Wednesday 13 July 2016
Mercedes’ answer to the BMW X4 is finally here, so we grabbed the keys to find out what’s what.
This is Mercedes’ newest addition to its SUV line-up, and its second attempt at a coupe SUV. Sitting below the GLE Coupe in the range, the GLC Coupe is essentially a GLC with a sleeker, sportier body atop the SUV chassis.
But to dismiss this as a GLC for the fashion-conscious is to undersell this car somewhat, because the Coupe is also bestowed with more direct steering and a sportier suspension set-up that aims, in Mercedes’ words, to make this “the sports car among the mid-size SUVs”.
Under the bonnet you’ll find one of Mercedes’ now-ageing 2.1-litre diesel engines, but these will eventually be joined by a 3.0-litre V6 diesel, a twin-turbo V6 petrol and a plug-in hybrid. Sadly, though, the latter won’t be
with us until 2018.
For all Mercedes’ claims of dynamism, it’s difficult to get around the wanton stylishness of the GLC Coupe. The standard C-Class Coupe is a gorgeous machine, and there’s more than a hint of that sleek aesthetic about the GLC.
Somehow, though, it doesn’t sit all that well on the raised GLC chassis. It’s a muscular image, but there’s a little too much metalwork on the sides and the bumpers are a mite too deep to call it truly beautiful.
Yet as soon as you sit inside it, you know you’re in something a little bit more special than your common or garden SUV. The cabin is stock C-Class, but there’s nothing wrong with that. Even though the materials and build quality aren’t up to the standards set by Audi and BMW, there’s a sense of style and occasion that little else in this price range can match.
The cost of all the GLC Coupe’s stylishness, though, is practicality. There’s plenty of room in the front, and access to the rear seats is good thanks to the sensibly sized back doors, but taller rear-seat passengers will find that
headroom is at a premium.
Fortunately, the boot is capacious enough for items such as suitcases and golf clubs, but the boot floor seems to be quite a way up and hoisting heavier objects in and out may be a bit of a faff.
The GLC Coupe’s key strength lies on the tarmac. Sports suspension, which is optional on the normal GLC, comes as standard on the Coupe, while the track has been widened and the coupe body has lowered the centre of gravity.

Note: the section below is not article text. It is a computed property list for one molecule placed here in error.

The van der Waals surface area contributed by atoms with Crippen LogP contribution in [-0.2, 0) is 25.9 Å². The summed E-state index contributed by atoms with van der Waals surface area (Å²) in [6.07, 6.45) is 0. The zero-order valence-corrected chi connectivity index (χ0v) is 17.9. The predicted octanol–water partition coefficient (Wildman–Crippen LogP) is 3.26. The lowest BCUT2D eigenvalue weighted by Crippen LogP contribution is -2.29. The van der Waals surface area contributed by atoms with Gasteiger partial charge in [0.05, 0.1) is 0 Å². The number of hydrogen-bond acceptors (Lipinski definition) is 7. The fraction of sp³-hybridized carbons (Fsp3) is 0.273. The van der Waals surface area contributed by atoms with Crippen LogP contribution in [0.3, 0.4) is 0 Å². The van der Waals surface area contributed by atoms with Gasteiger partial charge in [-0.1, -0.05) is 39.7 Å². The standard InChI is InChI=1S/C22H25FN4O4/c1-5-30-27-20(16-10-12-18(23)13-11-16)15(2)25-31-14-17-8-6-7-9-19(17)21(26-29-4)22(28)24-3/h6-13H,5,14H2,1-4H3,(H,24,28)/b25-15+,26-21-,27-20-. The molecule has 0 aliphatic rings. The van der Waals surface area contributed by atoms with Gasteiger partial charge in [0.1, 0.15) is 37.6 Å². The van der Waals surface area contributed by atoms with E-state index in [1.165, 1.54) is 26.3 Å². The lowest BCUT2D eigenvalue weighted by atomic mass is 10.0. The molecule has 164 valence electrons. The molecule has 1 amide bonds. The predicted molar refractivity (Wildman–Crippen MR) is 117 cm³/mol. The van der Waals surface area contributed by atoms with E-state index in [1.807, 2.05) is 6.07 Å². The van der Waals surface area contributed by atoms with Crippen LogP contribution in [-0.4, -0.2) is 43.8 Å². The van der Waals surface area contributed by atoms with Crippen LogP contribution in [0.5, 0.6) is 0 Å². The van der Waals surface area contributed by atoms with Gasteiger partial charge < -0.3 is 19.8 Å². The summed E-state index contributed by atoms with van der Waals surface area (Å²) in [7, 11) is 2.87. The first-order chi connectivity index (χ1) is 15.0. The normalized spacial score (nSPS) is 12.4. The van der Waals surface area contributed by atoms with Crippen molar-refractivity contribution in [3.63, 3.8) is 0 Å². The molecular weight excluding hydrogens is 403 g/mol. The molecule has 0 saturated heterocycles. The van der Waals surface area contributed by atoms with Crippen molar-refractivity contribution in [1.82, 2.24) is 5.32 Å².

As a result, the GLC Coupe’s road manners are very solid, especially considering the kerb weight of 1.8 tonnes. It isn’t what you’d call sporty, and it probably couldn’t even keep pace with the Porsche Macan, but it’s a match for the likes of the BMW X4 and Range Rover Evoque.
It isn’t just the handling that impresses, either. Even with its sporting pretensions, the GLC Coupe offers a smooth, comfortable ride, and despite the ageing engines it’s still quite refined. That’s helped by the excellent
nine-speed automatic gearbox, though, which does a great job of keeping the revs down and shifts seamlessly between ratios.
Prices start from £40,580, which buys you the 220d Sport model. That’s £3,000 more expensive than the equivalent GLC SUV, but there isn’t a lot of extra kit. In fact, apart from the suspension, steering and the bodywork, it’s absolutely identical to the SUV.
Even so, there’s plenty of standard equipment. The nine-speed automatic transmission is standard, along with 18-inch alloys, parking sensors and satellite navigation.
Upgrading to the £42,090 AMG Line, though, will earn you full Artico man-made leather, black headlining and myriad aesthetic tweaks both inside and out.
At present, the price structure is relatively flat thanks to the limited engine range, but once the V6 diesel-powered 350d arrives at the end of the year the prices will likely reach up towards the £50,000 mark.
The GLC Coupe is aimed squarely at stylish young professionals who want to join the SUV revolution without sacrificing the looks and handling of a coupe. It’s a pleasant surprise to find that it’s relatively practical, though, so some young families may be tempted.
Model: Mercedes-Benz GLC Coupe 250d 4MATIC AMG Line
Engine: 2.1-litre four-cylinder turbocharged diesel producing 201bhp and 369lb/ft
Transmission: Nine-speed automatic driving all four wheels
Performance: Top speed 138mph, 0-62mph in 7.6 seconds
Economy: 56.5mpg combined
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